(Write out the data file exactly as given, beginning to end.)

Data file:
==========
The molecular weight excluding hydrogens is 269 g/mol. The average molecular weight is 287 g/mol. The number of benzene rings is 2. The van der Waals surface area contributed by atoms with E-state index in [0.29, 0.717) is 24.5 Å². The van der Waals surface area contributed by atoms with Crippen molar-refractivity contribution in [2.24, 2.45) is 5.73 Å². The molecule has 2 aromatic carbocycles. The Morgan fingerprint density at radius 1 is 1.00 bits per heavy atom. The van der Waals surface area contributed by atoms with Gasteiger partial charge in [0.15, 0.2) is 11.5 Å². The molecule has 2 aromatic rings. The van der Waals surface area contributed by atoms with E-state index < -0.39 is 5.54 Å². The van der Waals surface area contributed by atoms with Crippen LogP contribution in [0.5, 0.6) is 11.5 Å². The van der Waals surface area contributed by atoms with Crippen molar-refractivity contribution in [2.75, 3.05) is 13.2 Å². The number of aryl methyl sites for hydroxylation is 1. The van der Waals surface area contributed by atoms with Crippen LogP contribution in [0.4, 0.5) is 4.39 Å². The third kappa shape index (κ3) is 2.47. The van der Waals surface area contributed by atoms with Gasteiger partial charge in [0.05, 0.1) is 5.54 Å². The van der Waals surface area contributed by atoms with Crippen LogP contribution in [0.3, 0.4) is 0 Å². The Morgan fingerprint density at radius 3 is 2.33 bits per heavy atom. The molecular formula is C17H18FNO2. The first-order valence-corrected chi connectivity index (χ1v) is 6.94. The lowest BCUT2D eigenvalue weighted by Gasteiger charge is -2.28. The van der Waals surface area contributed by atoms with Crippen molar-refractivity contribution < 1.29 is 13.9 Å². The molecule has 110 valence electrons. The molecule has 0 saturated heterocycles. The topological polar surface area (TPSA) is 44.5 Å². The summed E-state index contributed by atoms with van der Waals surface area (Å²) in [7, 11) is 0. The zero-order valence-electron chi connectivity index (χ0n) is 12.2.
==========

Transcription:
The molecular weight excluding hydrogens is 269 g/mol. The average molecular weight is 287 g/mol. The number of benzene rings is 2. The van der Waals surface area contributed by atoms with E-state index in [0.29, 0.717) is 24.5 Å². The van der Waals surface area contributed by atoms with Crippen molar-refractivity contribution in [2.24, 2.45) is 5.73 Å². The molecule has 2 aromatic carbocycles. The Morgan fingerprint density at radius 1 is 1.00 bits per heavy atom. The van der Waals surface area contributed by atoms with Gasteiger partial charge in [0.15, 0.2) is 11.5 Å². The molecule has 2 aromatic rings. The van der Waals surface area contributed by atoms with E-state index < -0.39 is 5.54 Å². The van der Waals surface area contributed by atoms with Crippen LogP contribution in [0.5, 0.6) is 11.5 Å². The van der Waals surface area contributed by atoms with Crippen molar-refractivity contribution in [2.75, 3.05) is 13.2 Å². The number of aryl methyl sites for hydroxylation is 1. The van der Waals surface area contributed by atoms with Crippen LogP contribution in [0.4, 0.5) is 4.39 Å². The third kappa shape index (κ3) is 2.47. The van der Waals surface area contributed by atoms with Gasteiger partial charge in [0.05, 0.1) is 5.54 Å². The van der Waals surface area contributed by atoms with Crippen LogP contribution in [0.3, 0.4) is 0 Å². The Morgan fingerprint density at radius 3 is 2.33 bits per heavy atom. The molecular formula is C17H18FNO2. The first-order valence-corrected chi connectivity index (χ1v) is 6.94. The lowest BCUT2D eigenvalue weighted by Gasteiger charge is -2.28. The van der Waals surface area contributed by atoms with Crippen molar-refractivity contribution < 1.29 is 13.9 Å². The molecule has 110 valence electrons. The molecule has 0 saturated heterocycles. The topological polar surface area (TPSA) is 44.5 Å². The summed E-state index contributed by atoms with van der Waals surface area (Å²) in [7, 11) is 0. The zero-order valence-electron chi connectivity index (χ0n) is 12.2.